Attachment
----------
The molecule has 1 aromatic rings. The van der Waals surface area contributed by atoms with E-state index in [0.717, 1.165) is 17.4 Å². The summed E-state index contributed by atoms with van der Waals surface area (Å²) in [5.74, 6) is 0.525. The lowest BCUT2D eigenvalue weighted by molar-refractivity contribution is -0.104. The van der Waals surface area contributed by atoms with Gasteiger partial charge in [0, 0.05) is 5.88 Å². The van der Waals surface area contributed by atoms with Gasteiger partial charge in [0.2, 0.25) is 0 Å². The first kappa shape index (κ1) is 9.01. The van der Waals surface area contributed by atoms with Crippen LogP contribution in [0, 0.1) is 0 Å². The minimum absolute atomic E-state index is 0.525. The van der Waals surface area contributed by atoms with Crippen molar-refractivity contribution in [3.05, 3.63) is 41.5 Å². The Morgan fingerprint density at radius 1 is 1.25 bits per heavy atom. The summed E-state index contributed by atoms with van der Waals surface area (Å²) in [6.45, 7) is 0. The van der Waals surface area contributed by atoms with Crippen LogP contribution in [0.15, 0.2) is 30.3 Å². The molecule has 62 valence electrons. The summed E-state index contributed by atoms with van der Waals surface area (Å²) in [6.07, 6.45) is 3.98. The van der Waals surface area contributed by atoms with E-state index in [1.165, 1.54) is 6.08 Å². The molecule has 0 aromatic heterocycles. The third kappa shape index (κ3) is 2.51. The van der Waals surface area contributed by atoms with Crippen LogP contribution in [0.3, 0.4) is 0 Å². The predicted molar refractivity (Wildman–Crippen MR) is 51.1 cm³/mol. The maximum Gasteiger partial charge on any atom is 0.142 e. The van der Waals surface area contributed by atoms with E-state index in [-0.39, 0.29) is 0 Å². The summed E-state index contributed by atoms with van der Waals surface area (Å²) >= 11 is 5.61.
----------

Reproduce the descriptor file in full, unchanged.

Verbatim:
The molecule has 1 aromatic rings. The van der Waals surface area contributed by atoms with E-state index in [0.717, 1.165) is 17.4 Å². The summed E-state index contributed by atoms with van der Waals surface area (Å²) in [5.74, 6) is 0.525. The lowest BCUT2D eigenvalue weighted by molar-refractivity contribution is -0.104. The van der Waals surface area contributed by atoms with Gasteiger partial charge in [0, 0.05) is 5.88 Å². The van der Waals surface area contributed by atoms with Gasteiger partial charge in [0.2, 0.25) is 0 Å². The first kappa shape index (κ1) is 9.01. The van der Waals surface area contributed by atoms with Crippen LogP contribution in [0, 0.1) is 0 Å². The minimum absolute atomic E-state index is 0.525. The van der Waals surface area contributed by atoms with Crippen molar-refractivity contribution in [3.05, 3.63) is 41.5 Å². The Morgan fingerprint density at radius 1 is 1.25 bits per heavy atom. The summed E-state index contributed by atoms with van der Waals surface area (Å²) in [6.45, 7) is 0. The van der Waals surface area contributed by atoms with Crippen LogP contribution in [0.15, 0.2) is 30.3 Å². The molecule has 62 valence electrons. The summed E-state index contributed by atoms with van der Waals surface area (Å²) in [6.07, 6.45) is 3.98. The van der Waals surface area contributed by atoms with E-state index in [1.165, 1.54) is 6.08 Å². The molecule has 0 aromatic heterocycles. The third kappa shape index (κ3) is 2.51. The van der Waals surface area contributed by atoms with Crippen LogP contribution in [0.3, 0.4) is 0 Å². The predicted molar refractivity (Wildman–Crippen MR) is 51.1 cm³/mol. The maximum Gasteiger partial charge on any atom is 0.142 e. The van der Waals surface area contributed by atoms with E-state index in [-0.39, 0.29) is 0 Å². The summed E-state index contributed by atoms with van der Waals surface area (Å²) >= 11 is 5.61.